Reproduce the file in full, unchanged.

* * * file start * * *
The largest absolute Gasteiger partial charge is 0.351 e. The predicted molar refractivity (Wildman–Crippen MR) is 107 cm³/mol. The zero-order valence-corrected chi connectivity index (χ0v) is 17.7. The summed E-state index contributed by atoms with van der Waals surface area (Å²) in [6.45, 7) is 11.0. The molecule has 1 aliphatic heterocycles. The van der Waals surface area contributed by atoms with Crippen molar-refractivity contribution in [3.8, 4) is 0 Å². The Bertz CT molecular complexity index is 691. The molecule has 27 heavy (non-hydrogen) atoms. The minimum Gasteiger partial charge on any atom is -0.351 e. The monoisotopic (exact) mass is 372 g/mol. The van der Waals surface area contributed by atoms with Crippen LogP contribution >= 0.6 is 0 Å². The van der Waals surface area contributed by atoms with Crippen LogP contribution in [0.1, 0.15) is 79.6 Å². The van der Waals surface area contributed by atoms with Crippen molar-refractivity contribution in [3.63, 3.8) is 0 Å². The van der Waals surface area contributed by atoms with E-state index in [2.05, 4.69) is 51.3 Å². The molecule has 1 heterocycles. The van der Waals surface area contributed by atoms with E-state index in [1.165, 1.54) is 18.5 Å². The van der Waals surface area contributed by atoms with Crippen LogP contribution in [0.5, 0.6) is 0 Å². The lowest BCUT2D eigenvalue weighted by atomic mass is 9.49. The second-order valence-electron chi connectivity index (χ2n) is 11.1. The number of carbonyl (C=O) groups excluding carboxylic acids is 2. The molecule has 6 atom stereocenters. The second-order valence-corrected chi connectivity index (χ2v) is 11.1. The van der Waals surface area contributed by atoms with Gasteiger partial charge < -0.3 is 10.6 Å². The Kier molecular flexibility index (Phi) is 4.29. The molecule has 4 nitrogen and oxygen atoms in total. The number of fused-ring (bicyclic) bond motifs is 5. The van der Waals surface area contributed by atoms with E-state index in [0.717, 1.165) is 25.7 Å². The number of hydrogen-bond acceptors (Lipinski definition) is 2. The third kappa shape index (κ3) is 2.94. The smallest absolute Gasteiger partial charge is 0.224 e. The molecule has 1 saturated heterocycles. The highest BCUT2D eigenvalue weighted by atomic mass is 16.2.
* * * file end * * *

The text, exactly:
The largest absolute Gasteiger partial charge is 0.351 e. The predicted molar refractivity (Wildman–Crippen MR) is 107 cm³/mol. The zero-order valence-corrected chi connectivity index (χ0v) is 17.7. The summed E-state index contributed by atoms with van der Waals surface area (Å²) in [6.45, 7) is 11.0. The molecule has 1 aliphatic heterocycles. The van der Waals surface area contributed by atoms with Crippen molar-refractivity contribution in [3.8, 4) is 0 Å². The Bertz CT molecular complexity index is 691. The molecule has 27 heavy (non-hydrogen) atoms. The minimum Gasteiger partial charge on any atom is -0.351 e. The monoisotopic (exact) mass is 372 g/mol. The van der Waals surface area contributed by atoms with Crippen LogP contribution >= 0.6 is 0 Å². The van der Waals surface area contributed by atoms with Crippen LogP contribution in [0.1, 0.15) is 79.6 Å². The van der Waals surface area contributed by atoms with Crippen molar-refractivity contribution in [3.63, 3.8) is 0 Å². The van der Waals surface area contributed by atoms with E-state index in [2.05, 4.69) is 51.3 Å². The molecule has 1 heterocycles. The van der Waals surface area contributed by atoms with E-state index in [1.165, 1.54) is 18.5 Å². The van der Waals surface area contributed by atoms with Crippen LogP contribution in [0.5, 0.6) is 0 Å². The lowest BCUT2D eigenvalue weighted by atomic mass is 9.49. The second-order valence-electron chi connectivity index (χ2n) is 11.1. The number of carbonyl (C=O) groups excluding carboxylic acids is 2. The molecule has 6 atom stereocenters. The second-order valence-corrected chi connectivity index (χ2v) is 11.1. The van der Waals surface area contributed by atoms with Gasteiger partial charge < -0.3 is 10.6 Å². The Kier molecular flexibility index (Phi) is 4.29. The molecule has 4 nitrogen and oxygen atoms in total. The number of fused-ring (bicyclic) bond motifs is 5. The van der Waals surface area contributed by atoms with E-state index in [0.717, 1.165) is 25.7 Å². The number of hydrogen-bond acceptors (Lipinski definition) is 2. The third kappa shape index (κ3) is 2.94. The smallest absolute Gasteiger partial charge is 0.224 e. The molecule has 1 saturated heterocycles. The highest BCUT2D eigenvalue weighted by atomic mass is 16.2.